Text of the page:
Liquor retailing dominated by supermarkets, sheltered from price wars, IBISWorld
Much has been reported on the battle for consumers’ hearts, minds and money by Australia’s two biggest supermarket groups, and liquor retailing may yet play a key role for the two giants in their battle for market-share supremacy, according to market research organisation IBISWorld.
IBISWorld said it expected revenue from the liquor retailing segment to increase by an annualised 3.3 per cent over the five years through 2013-14, to a total of $17.7 billion.
Woolworths currently has the upper hand
According to IBISWorld, Woolworths currently holds the advantage over the Wesfarmers-owned Coles group in the liquor segment, with opportunities for growth.
Woolworths’ warehouse brand Dan Murphy’s and bottle shop brand BWS have both outperformed their Wesfarmers counterparts (1st Choice Liquor and Vintage Cellars/Liquorland). This was evident in the two Groups’ financial results: Woolworths enjoyed a significant lead in liquor retailing, with revenue totalling $6.8 billion versus Wesfarmers’ $3.2 billion for 2012-13.
Coles Myer launched 1st Choice Liquor in 2005, well after Woolworths’ 1998 acquisition of Dan Murphy’s. The branding and promotion of these stores since going head-to-head has consistently given Woolworths a significant advantage, according to IBISWorld.
Woolworths’ advantage is demonstrated in its store numbers. Woolworths boasted 1,355 liquor outlets nationwide as of June 2013, compared with Wesfarmers’ 810, and the gap is increasing. During 2012-13, Woolworths opened 54 liquor outlets, while Wesfarmers opened 45.
IBISWorld said Woolworths had effectively used its established brands and economies of scale to bring in greater income from liquor sales. An advantage in the liquor sector is significant, with liquor sales making up over 17 per cent of Woolworths’ $40.2 billion food and liquor segment revenue in 2012-13. By comparison, of Wesfarmers’ food and liquor segment revenue of $35.8 billion, only 9 per cent was attributable to liquor sales.
Liquor retailing stays out of supermarket price wars
IBISWorld said the fact that Woolworths and Wesfarmers had both kept their renowned price war out of the liquor segment, choosing instead to compete on promotions and exclusive brand rights, had also been a factor in encouraging the sector’s growth.
Current retail competitors like European supermarket group ALDI and IGA Liquor may offer a cheaper or more convenient alternative to Woolworths and Wesfarmers, but the majority of the market share has been held by one of the two supermarket giants.
Competition from independents will intensify
However competition from other retailers is set to intensify, according to IBISWorld. Independents, including IGA Liquor outlets, have stayed viable through membership with Independent Brands Australia, a coalition body that uses bulk purchases to keep costs down for members.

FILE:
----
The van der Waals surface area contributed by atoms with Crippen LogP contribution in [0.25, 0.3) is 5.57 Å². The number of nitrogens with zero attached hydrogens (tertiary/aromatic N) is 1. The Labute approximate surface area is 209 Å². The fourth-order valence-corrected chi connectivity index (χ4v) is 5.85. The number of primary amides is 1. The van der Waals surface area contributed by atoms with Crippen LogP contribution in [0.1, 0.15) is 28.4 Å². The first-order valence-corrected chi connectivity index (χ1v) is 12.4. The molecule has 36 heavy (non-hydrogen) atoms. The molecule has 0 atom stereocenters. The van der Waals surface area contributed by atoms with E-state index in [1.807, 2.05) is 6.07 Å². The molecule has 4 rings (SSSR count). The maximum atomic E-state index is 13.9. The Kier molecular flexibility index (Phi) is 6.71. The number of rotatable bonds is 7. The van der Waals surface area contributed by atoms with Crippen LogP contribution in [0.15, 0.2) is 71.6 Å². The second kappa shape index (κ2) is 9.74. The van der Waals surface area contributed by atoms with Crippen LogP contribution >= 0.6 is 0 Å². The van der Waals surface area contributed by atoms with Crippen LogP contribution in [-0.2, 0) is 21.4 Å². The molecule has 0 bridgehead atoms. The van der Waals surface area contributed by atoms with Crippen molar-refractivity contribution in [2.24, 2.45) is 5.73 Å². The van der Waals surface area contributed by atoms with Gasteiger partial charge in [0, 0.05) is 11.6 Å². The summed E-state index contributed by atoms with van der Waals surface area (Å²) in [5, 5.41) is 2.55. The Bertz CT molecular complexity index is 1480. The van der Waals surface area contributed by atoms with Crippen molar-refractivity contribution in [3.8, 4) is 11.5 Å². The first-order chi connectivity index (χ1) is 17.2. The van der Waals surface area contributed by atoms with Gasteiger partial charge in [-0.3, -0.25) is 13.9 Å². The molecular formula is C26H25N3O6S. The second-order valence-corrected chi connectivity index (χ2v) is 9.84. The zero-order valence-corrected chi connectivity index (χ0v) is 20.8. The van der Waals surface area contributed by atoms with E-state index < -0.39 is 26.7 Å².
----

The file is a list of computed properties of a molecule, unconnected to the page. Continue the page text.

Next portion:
Competition will also come from international, low-price alternatives such as ALDI and Costco, as they further penetrate the liquor retailing market. These two newer players offer warehouse-style layout and value, which has proven successful for Dan Murphy’s and 1st Choice Liquor in the past.
Growth in liquor retailing, despite drop in alcohol consumption
Over the past five years, alcohol consumption per capita has declined by 5.6 per cent, but the alcohol retailing industry has enjoyed steady increase in size in spite of this trend.
IBISWorld said that in order to avoid drink-driving and alcohol-fueled violence, consumers were increasingly purchasing liquor for at-home consumption rather than going to public venues. Growth in liquor retailing has also come from consumers’ growing level of knowledge and sophistication with wine, craft or premium beer, and cider. These higher margin products (compared with traditional beer brands) have driven significant growth in liquor retailing over the past five years.
IBISWorld said it expects revenue growth from liquor retailing to grow at an annualised 3.1 per cent over the five years through to 2018-19. This growth will be largely fuelled by Woolworths and Wesfarmers as more independent bottle shops are forced out of the market, according to IBISWorld.
According to IBISWorld, Woolworths currently has the momentum to hold on to its considerable market share. This trend is expected to continue as long as Wesfarmers limits its focus to gaining ground only in the supermarket segment.
Unilever and The Smith’s Snackfood Company, which is owned by Pepsi Co, have each paid AUD $10, 800 ...
A new study out of the University of Sydney has discovered why artificial sweeteners can make both h...
Despite a significant storm that hit parts of South Australia and Victoria on 11 November 2016, last...
Bellamy’s Organic Chief Executive Officer Laura McBain is out the door and a key contract with Fonte...
Woolworths is continuing to turn itself around, with supermarket food sales helping out.
The Australian Competition and Consumer Commission (ACCC) says the contracts between Carlton United ...
Owner of Jamaica Blue and Muffin Break brands, Foodco, has announced a number of key leadership and ...
Woolworths will be removing all single-use plastic bags from its Australian stores by 20 June 2018.